The ice sheets have mainly inundated Taymyr from the northwest, and the NTZ can be followed for km between 75 degrees N and 77 degrees N, mostly km inland from the present Kara Sea coast. The ice-marginal zone is best developed in its central parts, ca. In two of these, the ice sheet ended on land, whereas in the two others, it mainly terminated into ice-dammed lakes. The base of the NTZ is a series of up to m-high and 2-km-wide ridges, usually consisting of redeposited marine silts.

These ridges are still to a large extent ice-cored; however, the present active layer rarely penetrates to the ice surface.

Ancient-human species mingled in Siberia’s hottest property for 300,000 years

To support our nonprofit science journalism, please make a tax-deductible gift today. With its light-filled main gallery and sweeping views of the Altai Mountains of southern Russia, Denisova Cave was a Stone Age version of a Manhattan penthouse. Overlooking the Anui River, where herds of animals came to drink, it offered an unparalleled vantage for spotting game and other humans, as well as refuge from Siberian storms.

Generations of Neanderthals, their Denisovan cousins, and modern humans enjoyed the view. But when did each group reside there? The timing could yield clues to how these diverse humans interacted and shed new light on the most enigmatic of the three, the Denisovans, who are known only from DNA and scrappy fossils from this cave.

The community of Verkhoyansk in northeast Siberia, located above the December-May period were the warmest recorded, dating to

CNN Scientists studying the remarkably well-preserved remains of an Ice Age bird have identified the specimen as a horned lark. Chat with us in Facebook Messenger. Find out what’s happening in the world as it unfolds. The 46,year-old specimen was identified as a horned lark. Radiocarbon dating revealed the bird lived around 46, years ago, and genetic analysis identified it as a horned lark Eremophila alpestris , according to a paper published Friday in the journal Communications Biology.

The bird was found in north-eastern Siberia at a site which also contained other frozen specimens. Read More. The preservation of the bird is explained in large part by the cold of the permafrost, explained Dussex, but this specimen is in extraordinarily good condition. Is it a dog or is it a wolf? Scientists working in the area have also found carcasses and body parts from other animals such as wolves, mammoths and wooly rhinos.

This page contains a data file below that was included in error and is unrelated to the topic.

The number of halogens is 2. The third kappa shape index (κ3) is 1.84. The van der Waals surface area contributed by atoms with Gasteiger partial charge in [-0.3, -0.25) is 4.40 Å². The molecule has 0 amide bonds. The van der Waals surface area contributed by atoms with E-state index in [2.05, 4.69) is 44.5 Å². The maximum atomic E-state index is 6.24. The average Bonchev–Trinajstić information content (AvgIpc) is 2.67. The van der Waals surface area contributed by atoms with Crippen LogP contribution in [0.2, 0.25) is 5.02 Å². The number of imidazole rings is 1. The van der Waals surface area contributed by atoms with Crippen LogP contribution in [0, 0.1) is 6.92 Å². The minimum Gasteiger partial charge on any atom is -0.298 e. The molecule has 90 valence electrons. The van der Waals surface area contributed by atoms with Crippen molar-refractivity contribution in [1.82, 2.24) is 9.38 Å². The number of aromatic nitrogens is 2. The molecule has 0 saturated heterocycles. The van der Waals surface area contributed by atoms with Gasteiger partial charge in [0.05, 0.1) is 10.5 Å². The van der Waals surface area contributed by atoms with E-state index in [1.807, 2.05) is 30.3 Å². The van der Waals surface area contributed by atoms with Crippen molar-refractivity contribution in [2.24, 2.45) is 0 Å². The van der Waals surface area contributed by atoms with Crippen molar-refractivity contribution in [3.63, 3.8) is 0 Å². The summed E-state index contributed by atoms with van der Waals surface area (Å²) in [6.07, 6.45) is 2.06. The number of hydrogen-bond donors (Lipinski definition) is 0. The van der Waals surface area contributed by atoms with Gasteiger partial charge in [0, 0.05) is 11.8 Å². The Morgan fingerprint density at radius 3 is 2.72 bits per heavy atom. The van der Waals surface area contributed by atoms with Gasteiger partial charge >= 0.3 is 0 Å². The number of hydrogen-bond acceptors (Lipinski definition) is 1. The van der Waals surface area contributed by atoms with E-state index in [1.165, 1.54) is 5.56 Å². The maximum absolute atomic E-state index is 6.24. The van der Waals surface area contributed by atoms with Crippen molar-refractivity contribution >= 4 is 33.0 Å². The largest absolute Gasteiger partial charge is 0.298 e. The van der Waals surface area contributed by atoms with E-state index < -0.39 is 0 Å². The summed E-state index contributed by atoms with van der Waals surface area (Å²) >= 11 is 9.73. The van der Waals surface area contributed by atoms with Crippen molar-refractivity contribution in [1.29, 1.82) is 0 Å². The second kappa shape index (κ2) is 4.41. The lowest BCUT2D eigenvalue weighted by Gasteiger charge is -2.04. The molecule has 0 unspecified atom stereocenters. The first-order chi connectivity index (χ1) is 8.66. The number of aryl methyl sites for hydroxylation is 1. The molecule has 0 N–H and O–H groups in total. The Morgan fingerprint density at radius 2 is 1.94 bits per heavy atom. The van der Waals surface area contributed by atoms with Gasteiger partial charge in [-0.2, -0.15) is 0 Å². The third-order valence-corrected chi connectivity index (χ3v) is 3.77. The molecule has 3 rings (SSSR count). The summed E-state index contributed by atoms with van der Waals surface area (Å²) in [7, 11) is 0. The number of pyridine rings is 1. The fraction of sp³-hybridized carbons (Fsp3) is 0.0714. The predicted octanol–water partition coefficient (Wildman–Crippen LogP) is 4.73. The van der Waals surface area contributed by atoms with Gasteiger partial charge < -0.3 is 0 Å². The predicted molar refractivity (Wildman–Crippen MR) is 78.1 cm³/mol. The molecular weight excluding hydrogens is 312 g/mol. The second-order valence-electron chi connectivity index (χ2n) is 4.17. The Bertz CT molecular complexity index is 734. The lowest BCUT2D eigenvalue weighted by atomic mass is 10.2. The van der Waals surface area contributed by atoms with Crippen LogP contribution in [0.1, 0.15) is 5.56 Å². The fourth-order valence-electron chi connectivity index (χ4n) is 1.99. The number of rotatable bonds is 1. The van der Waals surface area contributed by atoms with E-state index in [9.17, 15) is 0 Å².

Dussex described such findings as “priceless” as they allow researchers to retrieve DNA and sometimes RNA, a nucleic acid present in all living cells. Using carbon dating on the creature’s rib bone, experts were able to confirm that the specimen had been frozen for around 18, years, but extensive DNA tests have so far been unable to show whether the animal was a dog or a wolf.

The problem of absolute dating of Siberia’s Quaternary geomorphological complexes

The race is on to save astonishing treasures from a Russian ‘Atlantis’ which has risen from the depths of a vast made-made lake in Siberia. By early July, the water will rise and cover the graves up to 50 ft 15m deep water, frozen in winter, until it retreats again briefly next summer. Especially rich in finds are necropolises from an era when an ancient Hun population held sway around 2, years ago.

Pictured: a grave uncovered at the site. Water at the reservoir retreats for a few weeks each summer, letting archaeologists examine the graves of long dead civilisations that called the site home.

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Official websites use. Share sensitive information only on official, secure websites. By: Steven M. A suite of new accelerator-mass spectrometer AMS radiocarbon ages provides the first reliable chronology for late Quaternary sediments in Lake Baikal. In this large, highly oligotrophic lake, biogenic and authigenic carbonate are absent, and plant macrofossils are extremely rare. Total organic carbon is therefore the primary material available for dating. Several problems are associated with the TOC ages.

One is the mixture of carbon sources in TOC, not all of which are syndepositional in age. This problem manifests itself in apparent ages for the sediment surface that are greater than zero. The other major problem with dating Lake Baikal sediments is the very low carbon contents of glacial-age deposits, which makes them extremely susceptible to contamination with modern carbon.

This problem can be minimized by careful sampling and handling procedures.

Beyond Siberia: Riding the Road of Bones. Part 2